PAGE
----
In India, majority of women wear sari. The sari is a long piece of cloth about a meter wide and 5 to 51/2meters long. The sari is draped over a long skirt. A tight fitting blouse known as choli is worn on the upper part of the body.
Saris of different designs and materials are available in a variety of colours. It is made out of cotton, silk and other synthetic materials. The cost of the saris varies according to the quality. The outer end of the sari or Pallu is most attractive especially on silk saris.
Women of Tamil Nadu wear silk saris on special occasions. The Brahmin community wear the sari in a slightly different way without wearing the long skirt. The length of the sari which they wear is longer (nine yards) than the usual one. It is wound separately on both legs in a proper way without restricting the person's free movement.
Kanchipuram in Tamil Nadu and Mysore in Karnataka are famous for their unique silk and cotton saris.
Andhra Pradesh is famous for its cotton saris which is designed with jerry and thread. The saris woven at Venkatagiri and Pochhampalli in Andhra are famous. Cotton saris of Bengal is ideal as a summer wear.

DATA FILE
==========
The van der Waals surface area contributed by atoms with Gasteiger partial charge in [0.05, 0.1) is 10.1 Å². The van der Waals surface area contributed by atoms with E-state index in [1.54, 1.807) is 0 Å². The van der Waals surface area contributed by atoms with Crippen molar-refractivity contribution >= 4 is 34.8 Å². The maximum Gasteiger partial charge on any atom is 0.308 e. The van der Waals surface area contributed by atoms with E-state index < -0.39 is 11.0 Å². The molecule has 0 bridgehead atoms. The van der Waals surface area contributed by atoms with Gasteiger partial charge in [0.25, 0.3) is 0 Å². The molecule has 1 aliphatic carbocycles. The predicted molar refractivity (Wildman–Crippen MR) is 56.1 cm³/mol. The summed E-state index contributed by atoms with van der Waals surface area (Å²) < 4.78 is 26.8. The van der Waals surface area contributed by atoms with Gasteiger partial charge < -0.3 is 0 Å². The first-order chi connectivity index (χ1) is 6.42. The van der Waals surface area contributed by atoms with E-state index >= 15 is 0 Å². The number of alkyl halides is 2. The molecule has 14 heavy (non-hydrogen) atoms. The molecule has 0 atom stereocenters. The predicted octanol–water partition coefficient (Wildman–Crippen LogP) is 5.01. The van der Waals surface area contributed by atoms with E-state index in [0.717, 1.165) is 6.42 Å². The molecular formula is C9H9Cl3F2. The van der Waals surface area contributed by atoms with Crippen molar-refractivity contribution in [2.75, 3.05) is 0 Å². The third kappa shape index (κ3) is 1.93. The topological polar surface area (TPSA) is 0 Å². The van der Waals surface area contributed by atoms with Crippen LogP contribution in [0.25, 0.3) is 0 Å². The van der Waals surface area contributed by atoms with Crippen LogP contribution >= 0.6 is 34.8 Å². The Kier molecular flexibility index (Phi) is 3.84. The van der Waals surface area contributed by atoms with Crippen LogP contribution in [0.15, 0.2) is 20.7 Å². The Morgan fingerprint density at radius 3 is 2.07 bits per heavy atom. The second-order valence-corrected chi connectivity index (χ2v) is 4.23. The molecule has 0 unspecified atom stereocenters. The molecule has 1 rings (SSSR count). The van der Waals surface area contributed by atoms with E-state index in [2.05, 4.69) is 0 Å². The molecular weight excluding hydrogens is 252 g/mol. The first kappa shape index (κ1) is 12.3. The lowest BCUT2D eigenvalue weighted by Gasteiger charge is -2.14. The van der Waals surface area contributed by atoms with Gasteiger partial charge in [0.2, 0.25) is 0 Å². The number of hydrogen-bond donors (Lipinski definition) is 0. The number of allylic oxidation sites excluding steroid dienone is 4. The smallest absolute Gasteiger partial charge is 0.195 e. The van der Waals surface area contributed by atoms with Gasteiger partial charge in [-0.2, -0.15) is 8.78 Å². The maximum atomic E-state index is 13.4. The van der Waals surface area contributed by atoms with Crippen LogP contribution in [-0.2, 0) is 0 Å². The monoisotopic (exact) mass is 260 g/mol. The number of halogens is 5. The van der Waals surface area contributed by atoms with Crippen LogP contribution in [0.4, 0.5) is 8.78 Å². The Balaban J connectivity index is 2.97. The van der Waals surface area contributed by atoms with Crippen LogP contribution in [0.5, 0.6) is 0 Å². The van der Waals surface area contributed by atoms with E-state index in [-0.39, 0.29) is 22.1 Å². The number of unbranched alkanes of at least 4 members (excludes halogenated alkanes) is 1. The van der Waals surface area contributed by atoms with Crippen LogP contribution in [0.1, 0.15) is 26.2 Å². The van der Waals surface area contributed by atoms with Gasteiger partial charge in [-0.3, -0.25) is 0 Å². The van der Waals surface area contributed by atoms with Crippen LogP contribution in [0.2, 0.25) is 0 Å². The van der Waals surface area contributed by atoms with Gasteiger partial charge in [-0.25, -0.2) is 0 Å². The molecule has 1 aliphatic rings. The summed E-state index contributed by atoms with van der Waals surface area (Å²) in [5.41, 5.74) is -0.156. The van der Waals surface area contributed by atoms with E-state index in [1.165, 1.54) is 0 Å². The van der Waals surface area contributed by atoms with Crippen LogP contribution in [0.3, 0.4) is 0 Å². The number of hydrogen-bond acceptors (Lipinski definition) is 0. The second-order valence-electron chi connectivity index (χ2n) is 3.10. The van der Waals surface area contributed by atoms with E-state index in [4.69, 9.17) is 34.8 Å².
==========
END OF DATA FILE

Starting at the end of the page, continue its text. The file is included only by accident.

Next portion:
In Kerala, women wear their traditional two piece cloth called mundu and neriyathu. The 'mundu' (one piece) is draped on the lower part of the body. The second piece; 'neriyathu' is worn on top, over a blouse in the same way as the saris. This mundu also called 'Settu Mundu' is the traditional attire. The mundu was worn in a different way by the women of the royal families.
Saris are worn in different ways in many places, especially in Gujarat, Manipur, Maharashtra and Coorg (Karnataka).
How to wear a Sari.
Indian women clad in sari's have a charm of their own. Generally the saris are worn in the following way.
Unfold the sari into a single length. The inner top end of the correct side (the side of the sari where the print is most elegant) should be tucked into the long skirt which is already worn.
While tucking in, the breadth of the sari (height) should be of floor length.
The sari is wound around the waist and the remaining length of the sari should be brought to the front.
The other end of the sari (pallu) should be pleated in three or four pleats in length and pinned to the blouse on the left shoulder. It should hang behind the shoulder a little below the knee.
Many pleats are taken with the remaining length of the sari (in the front) starting from the right side. It should be carefully and neatly tucked into the long skirt without protruding.
The skirt should be moderately tight and the tucking should be proper, otherwise if stamped, the pleats might come out.
The other end of the sari (pallu) pinned on the left side shoulder can also be left in single layer without pinning.